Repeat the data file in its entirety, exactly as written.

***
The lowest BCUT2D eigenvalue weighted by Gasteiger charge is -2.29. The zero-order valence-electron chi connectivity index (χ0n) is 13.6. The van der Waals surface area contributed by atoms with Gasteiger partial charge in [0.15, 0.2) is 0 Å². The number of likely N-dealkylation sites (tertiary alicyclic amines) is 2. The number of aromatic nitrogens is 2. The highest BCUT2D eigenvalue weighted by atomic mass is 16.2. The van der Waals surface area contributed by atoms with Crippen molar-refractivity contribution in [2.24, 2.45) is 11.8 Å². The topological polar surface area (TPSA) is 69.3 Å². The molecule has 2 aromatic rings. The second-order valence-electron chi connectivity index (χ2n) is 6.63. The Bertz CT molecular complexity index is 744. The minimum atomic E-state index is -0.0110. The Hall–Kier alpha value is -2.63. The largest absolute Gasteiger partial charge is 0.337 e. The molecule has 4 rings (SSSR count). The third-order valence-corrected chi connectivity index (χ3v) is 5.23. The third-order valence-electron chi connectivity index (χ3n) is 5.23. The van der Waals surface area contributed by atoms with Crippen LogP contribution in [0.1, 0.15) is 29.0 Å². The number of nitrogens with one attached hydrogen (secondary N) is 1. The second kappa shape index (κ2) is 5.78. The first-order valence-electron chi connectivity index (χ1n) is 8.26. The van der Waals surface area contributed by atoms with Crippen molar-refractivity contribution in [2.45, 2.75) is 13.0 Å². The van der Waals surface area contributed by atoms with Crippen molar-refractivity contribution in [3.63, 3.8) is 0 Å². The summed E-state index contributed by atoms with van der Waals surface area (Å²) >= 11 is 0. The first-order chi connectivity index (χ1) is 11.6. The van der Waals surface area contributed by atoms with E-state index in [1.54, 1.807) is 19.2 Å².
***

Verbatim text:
The lowest BCUT2D eigenvalue weighted by Gasteiger charge is -2.29. The zero-order valence-electron chi connectivity index (χ0n) is 13.6. The van der Waals surface area contributed by atoms with Gasteiger partial charge in [0.15, 0.2) is 0 Å². The number of likely N-dealkylation sites (tertiary alicyclic amines) is 2. The number of aromatic nitrogens is 2. The highest BCUT2D eigenvalue weighted by atomic mass is 16.2. The van der Waals surface area contributed by atoms with Crippen molar-refractivity contribution in [2.24, 2.45) is 11.8 Å². The topological polar surface area (TPSA) is 69.3 Å². The molecule has 2 aromatic rings. The second-order valence-electron chi connectivity index (χ2n) is 6.63. The Bertz CT molecular complexity index is 744. The minimum atomic E-state index is -0.0110. The Hall–Kier alpha value is -2.63. The largest absolute Gasteiger partial charge is 0.337 e. The molecule has 4 rings (SSSR count). The third-order valence-corrected chi connectivity index (χ3v) is 5.23. The third-order valence-electron chi connectivity index (χ3n) is 5.23. The van der Waals surface area contributed by atoms with Crippen LogP contribution in [0.1, 0.15) is 29.0 Å². The number of nitrogens with one attached hydrogen (secondary N) is 1. The second kappa shape index (κ2) is 5.78. The first-order valence-electron chi connectivity index (χ1n) is 8.26. The van der Waals surface area contributed by atoms with Crippen molar-refractivity contribution in [2.45, 2.75) is 13.0 Å². The van der Waals surface area contributed by atoms with Crippen molar-refractivity contribution in [3.63, 3.8) is 0 Å². The summed E-state index contributed by atoms with van der Waals surface area (Å²) >= 11 is 0. The first-order chi connectivity index (χ1) is 11.6. The van der Waals surface area contributed by atoms with E-state index in [1.54, 1.807) is 19.2 Å².